By Cory Sekine-Pettite
Healthcare is one of the most hotly debated topics in our national conversation. No matter where one falls on this issue politically, we all can agree on at least this fact: For those Americans currently receiving Medicaid benefits, it can be difficult to get all of the medical care they require without supplemental coverage. According to the Georgia Budget and Policy Institute, Medicaid provides nearly two million Georgians with vital health services, 92 percent of whom are children, elderly or disabled. It covers 1.3 million Georgia children and 500,000 seniors and other residents who live with disabilities.
That’s two million of our friends, family members, and neighbors who need further assistance. One of the newer options for additional healthcare coverage in Georgia is CareSource, a leading nonprofit health plan whose metro office is located at Atlanta Galleria. In 2017, the Georgia Department of Community Health awarded CareSource the contract to serve Medicaid, PeachCare for Kids, and Planning for Healthy Babies (P4HB) participants. The managed care company is one of just four organizations awarded the contract and the only non-profit selected from a highly competitive field.
“Some of the challenges that exist in Georgia relate to infant mortality. Georgia is not ranked as high as it wants to be in terms of education and some other areas. We have programs that help address those deficiencies in the state,” said CareSource Georgia President Bobby Jones. “Our administrative offices are in Cobb County, but we are a statewide program.”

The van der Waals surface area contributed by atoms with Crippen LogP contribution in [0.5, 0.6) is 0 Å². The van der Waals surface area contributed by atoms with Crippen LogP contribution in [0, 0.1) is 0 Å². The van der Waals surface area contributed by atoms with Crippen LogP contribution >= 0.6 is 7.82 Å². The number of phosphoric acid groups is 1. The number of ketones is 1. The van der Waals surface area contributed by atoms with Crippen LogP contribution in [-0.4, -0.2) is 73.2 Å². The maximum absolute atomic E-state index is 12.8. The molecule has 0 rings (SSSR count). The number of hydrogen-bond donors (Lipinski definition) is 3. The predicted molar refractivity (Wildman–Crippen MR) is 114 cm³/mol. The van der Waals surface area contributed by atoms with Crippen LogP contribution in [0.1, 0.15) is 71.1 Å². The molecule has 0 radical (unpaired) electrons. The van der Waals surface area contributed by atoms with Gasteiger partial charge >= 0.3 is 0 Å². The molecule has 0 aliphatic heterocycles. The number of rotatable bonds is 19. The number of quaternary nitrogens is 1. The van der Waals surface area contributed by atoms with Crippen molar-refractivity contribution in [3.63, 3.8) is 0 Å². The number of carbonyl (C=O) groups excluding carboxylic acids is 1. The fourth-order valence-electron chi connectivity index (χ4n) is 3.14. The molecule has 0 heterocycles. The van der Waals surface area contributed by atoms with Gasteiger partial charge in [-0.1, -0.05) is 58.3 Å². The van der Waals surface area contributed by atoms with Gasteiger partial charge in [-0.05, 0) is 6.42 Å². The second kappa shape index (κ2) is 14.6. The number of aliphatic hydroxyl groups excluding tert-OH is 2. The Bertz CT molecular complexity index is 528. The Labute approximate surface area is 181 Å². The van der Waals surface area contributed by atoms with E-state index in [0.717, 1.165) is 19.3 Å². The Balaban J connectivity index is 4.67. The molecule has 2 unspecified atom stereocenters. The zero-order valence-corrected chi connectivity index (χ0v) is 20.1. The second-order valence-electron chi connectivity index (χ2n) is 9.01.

Jones comes to Georgia after serving as COO at CareSource’s corporate headquarters in Dayton, Ohio for eight years. CareSource (caresource.com) is Georgia’s first and only non-profit managed healthcare organization servicing the Medicaid population in Georgia. While the company may be new to Georgia, it is not new to the industry. CareSource has a 30-year history of success in improving health outcomes for its members. Its goal is to get its members into a self-sustaining, independent stage of their lives where state support programs are no longer needed. That is a big point of contrast for CareSource in Georgia.
“Our whole mission is around improving our members’ lives — improving their health and well-being,” said Dr. Seema Csukas, medical director for CareSource Georgia. “We want to make sure they have access to a wide range of healthcare providers, but we also think about all the other things that impact their life that can impact their health. So, we have a Life Services program that actually works either with our adult members, or for our pediatric members, it works with their parents as well. And we offer services with a life coach who can really help them try to figure out what is best for them. What are their goals in life? What are the barriers that are keeping them from being the healthiest they can be?”
In Georgia, the CareSource Life Services program offers coaching, supportive resources, job readiness, and placement opportunities. The goal is to help members reach self-sufficiency and lessen the support of government programs. “We offer resources to them. We connect them to community partners,” Csukas said. “If they are interested in getting educational advances, we connect them to GED services. If they’re interested in getting a job or maybe a better job, we connect them to our employer partners in the community. We help them with résumé building. We will provide transportation for them to get to job interviews.”